The victory in last week’s presidential election of left-of-center labor lawyer Roh Moo Hyun has emboldened those who favor more independence from the United States in foreign policy and has given rise to a mood of giddy nationalism.
Many South Koreans say they do not believe President Bush’s repeated assertions that the United States does not intend to attack North Korea. They were rattled by Defense Secretary Donald H. Rumsfeld’s comments this week suggesting that the United States could wage simultaneous military campaigns against Iraq and North Korea.
“It’s all a little confusing. We don’t know what to believe. Bush does not make clear his intentions,” said Ha Ji Yun, a 26-year-old civil servant who works with South Korea’s conservative opposition party. “That’s why we are more afraid of the Americans than the North Koreans.”
Although attitudes toward the United States have hardened, feelings about North Korea are ambivalent. South Koreans tend to view North Koreans less as enemies than as bothersome relatives. And as with family members, the South Koreans feel free to complain about them but bristle when the criticism comes from outsiders -- hence the anger expressed here when Bush characterized North Korea as part of an “axis of evil.”
Outgoing President Kim Dae Jung’s “sunshine policy” has brought a stream of cultural, sporting and economic exchanges. For the first time this year, the South Korean Defense Ministry decided not to designate North Korea as its “main enemy” in an annual white paper on security issues. It chose not to publish the report at all.
The South Korean government last year gave the North $70.5 million in humanitarian aid, while private parties donated an additional $65 million, according to the Unification Ministry.
Some South Koreans say they are pleased that their fellow Koreans are developing nuclear weapons.
“I think it is good that North Korea has the bomb. One day we will be united and that bomb will be ours. All these other countries have it -- India, Pakistan -- so why not Korea?” said Won Hye Jun, a 22-year-old pianist.
Increasingly, South Koreans say they are not as fearful of North Korea as they are of Korea’s traditional conquerors, China and Japan.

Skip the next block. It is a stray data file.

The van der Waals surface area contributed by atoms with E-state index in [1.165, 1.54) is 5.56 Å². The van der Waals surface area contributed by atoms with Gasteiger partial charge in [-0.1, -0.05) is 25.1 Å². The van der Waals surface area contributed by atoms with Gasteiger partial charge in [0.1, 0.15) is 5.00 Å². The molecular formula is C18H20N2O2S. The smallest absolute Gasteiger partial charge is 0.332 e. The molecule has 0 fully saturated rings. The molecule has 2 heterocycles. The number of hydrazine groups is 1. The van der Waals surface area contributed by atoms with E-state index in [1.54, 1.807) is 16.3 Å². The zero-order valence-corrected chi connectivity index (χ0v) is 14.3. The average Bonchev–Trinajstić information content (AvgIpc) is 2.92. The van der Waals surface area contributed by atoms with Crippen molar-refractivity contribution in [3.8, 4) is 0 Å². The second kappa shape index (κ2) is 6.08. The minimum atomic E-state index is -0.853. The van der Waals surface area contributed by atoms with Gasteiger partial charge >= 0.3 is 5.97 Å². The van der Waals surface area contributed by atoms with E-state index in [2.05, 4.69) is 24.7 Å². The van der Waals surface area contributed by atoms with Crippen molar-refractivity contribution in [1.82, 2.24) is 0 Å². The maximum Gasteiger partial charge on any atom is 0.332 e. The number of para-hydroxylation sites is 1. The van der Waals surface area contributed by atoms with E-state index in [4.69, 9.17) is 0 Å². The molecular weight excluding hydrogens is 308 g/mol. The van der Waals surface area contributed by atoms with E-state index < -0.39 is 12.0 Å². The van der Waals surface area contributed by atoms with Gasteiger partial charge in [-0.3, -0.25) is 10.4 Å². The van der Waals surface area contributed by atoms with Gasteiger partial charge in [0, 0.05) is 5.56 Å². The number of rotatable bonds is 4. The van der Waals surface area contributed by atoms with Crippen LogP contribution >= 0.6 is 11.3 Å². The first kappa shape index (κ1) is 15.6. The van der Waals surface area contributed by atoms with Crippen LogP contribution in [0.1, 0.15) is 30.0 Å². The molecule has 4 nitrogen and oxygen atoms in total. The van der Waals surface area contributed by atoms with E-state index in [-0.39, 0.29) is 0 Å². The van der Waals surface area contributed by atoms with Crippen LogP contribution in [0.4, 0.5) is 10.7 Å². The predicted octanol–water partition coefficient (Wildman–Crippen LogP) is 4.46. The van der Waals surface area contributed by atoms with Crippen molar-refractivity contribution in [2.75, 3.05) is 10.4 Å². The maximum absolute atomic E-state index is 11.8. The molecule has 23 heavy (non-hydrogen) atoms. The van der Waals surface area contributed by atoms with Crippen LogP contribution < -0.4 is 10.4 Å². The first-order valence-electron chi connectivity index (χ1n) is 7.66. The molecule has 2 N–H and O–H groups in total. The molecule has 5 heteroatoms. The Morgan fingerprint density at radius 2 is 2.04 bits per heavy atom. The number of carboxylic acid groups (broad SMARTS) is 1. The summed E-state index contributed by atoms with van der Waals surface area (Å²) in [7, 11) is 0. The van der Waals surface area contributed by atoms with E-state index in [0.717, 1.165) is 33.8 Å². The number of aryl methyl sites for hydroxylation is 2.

Asked about the bomb, many South Koreans cite a novel called “The Rose of Sharon Blooms Again.” The book is still a huge seller nearly a decade after its publication during a crisis resolved by the 1994 agreement, under which North Korea froze its nuclear program in exchange for international assistance for its energy industry.
The plot revolves around a South Korean scientist who secretly helps the North Koreans develop a nuclear bomb that is used to fend off Japanese aggression.
Conventional weapons currently pose far more of an immediate threat to South Korea than nuclear weapons. The fear here is that if the United States were to use a surgical strike to try to disable North Korea’s Yongbyon nuclear facility, the North might retaliate by shelling Seoul with conventional weapons. During the height of the previous crisis, North Korea threatened to turn Seoul into a “sea of fire.”
Michael Breen, the Seoul-based author of “The Koreans,” says South Koreans shrugged off the threat as more of the bluster for which the North Koreans are famous.
“But the Americans took it literally,” Breen recalled. “People were getting telephone calls from their relatives abroad and only then did they start to worry.... It finally got to the point where Koreans were a bit nervous, but even at that their fear was mostly that the Americans would miscalculate.”
Chi Jung Nam of The Times’ Seoul Bureau contributed to this report.